Another inadvertent way to kill off good bacteria. From the January 27, 2014 Medical Daily:
Antiseptic Mouthwash Raises Heart Attack Risk, Blood Pressure: Chlorhexidine Kills Off 'Good' Bacteria That Helps Blood Vessels Relax
Antiseptic mouthwash is commonly used to quickly refresh and clean the mouth after brushing your teeth in the morning, after eating, and before going to bed. According to a recent study published in the journal Free Radical Biology and Medicine, using a mouthwash twice daily — such as Corsodyl — may increase blood pressure up to 3.5 millimeters of mercury (mmHg), raising your heart attack risk.
Now a team of researchers at Queen Mary University of London believe using antiseptic mouthwash daily could increase the odds of HBP (high blood pressure) due to a chemical that kills the “good” bacteria responsible for helping the blood vessels relax.
Professor Amrita Ahluwalia, lead author of the study, and her team of researchers, observed the effects of a chlorhexidine-based antiseptic mouthwash — Corsodyl — by measuring the blood pressure of a small cohort of healthy participants during a two-week period. Chlorhexidine is an antiseptic that treats gingivitis and others problems of the mouth and gums. A total of 19 participants were recruited for the study during an initial seven-day control period followed by a seven-day treatment period with the antiseptic mouthwash.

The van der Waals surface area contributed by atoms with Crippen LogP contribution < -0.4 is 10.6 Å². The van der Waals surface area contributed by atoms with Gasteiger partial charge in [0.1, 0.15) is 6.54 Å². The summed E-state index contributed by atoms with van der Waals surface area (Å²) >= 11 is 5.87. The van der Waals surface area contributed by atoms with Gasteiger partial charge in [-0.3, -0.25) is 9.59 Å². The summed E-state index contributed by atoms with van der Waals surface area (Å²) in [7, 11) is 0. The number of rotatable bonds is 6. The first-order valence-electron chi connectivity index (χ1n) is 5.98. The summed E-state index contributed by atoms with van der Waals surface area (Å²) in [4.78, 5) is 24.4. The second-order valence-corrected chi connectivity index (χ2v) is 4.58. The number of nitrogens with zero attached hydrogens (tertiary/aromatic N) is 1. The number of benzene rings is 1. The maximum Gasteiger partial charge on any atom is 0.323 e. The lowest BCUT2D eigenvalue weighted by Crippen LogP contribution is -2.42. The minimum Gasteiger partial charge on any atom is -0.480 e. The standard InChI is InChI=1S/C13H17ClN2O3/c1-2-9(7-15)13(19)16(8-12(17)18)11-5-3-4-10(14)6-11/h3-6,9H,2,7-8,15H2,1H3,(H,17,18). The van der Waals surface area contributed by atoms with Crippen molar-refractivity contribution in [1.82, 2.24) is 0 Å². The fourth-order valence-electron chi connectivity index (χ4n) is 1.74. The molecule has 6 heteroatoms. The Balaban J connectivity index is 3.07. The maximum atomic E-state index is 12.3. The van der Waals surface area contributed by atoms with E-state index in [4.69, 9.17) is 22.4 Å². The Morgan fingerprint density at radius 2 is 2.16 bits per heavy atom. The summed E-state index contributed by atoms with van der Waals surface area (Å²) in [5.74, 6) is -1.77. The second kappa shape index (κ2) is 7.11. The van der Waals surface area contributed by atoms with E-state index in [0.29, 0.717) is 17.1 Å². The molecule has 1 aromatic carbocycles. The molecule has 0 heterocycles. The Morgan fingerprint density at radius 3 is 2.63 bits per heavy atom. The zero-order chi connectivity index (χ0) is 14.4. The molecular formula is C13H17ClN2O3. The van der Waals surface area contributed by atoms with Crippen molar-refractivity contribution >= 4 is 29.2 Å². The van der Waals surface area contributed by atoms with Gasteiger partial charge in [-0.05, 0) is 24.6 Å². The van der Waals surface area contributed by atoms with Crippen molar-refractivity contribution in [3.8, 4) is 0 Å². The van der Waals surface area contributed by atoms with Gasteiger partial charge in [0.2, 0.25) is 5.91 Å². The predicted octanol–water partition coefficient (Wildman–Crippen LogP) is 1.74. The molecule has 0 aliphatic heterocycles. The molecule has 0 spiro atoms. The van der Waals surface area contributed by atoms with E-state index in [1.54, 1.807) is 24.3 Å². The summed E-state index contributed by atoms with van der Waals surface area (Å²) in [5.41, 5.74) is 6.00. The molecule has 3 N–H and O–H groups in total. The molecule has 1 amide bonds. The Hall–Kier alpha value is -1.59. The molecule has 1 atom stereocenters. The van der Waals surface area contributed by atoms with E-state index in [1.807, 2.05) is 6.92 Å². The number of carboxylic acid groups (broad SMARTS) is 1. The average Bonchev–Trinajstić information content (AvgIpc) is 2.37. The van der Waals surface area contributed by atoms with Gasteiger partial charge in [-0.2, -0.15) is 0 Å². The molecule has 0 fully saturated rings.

The findings revealed Cordosyl use retracts the oral bacterial conversion from nitrate to nitrate which reduces the plasma nitrate levels that are associated with increases in blood pressure. The mouthwash led the participants’ blood pressure to rise between 2 to 3.5 mmHg, with a noticeable effect found within one day of using the mouthwash twice.
The study authors believe killing off “good” oral bacteria plays a vital role in determining the plasma nitrate levels, and the bodily control of blood pressure. “Killing off all these bugs each day is a disaster, when small rises in blood pressure have significant impact on morbidity and mortality from heart disease and stroke,” said Ahluwalia, the Daily Mail reported. However, she adds, “We are not telling people to stop using antiseptic mouthwashes if they have a gum or tooth infection — but we would ask why anyone else would want to.”
The findings of the study do not apply to all mouthwashes because not all mouthwashes contain the chemical chlorhexidine, such as the popular Listerine. The study authors caution other mouthwashes could still produce the same effects as Corsodyl by damaging the mouth’s healthy bacteria.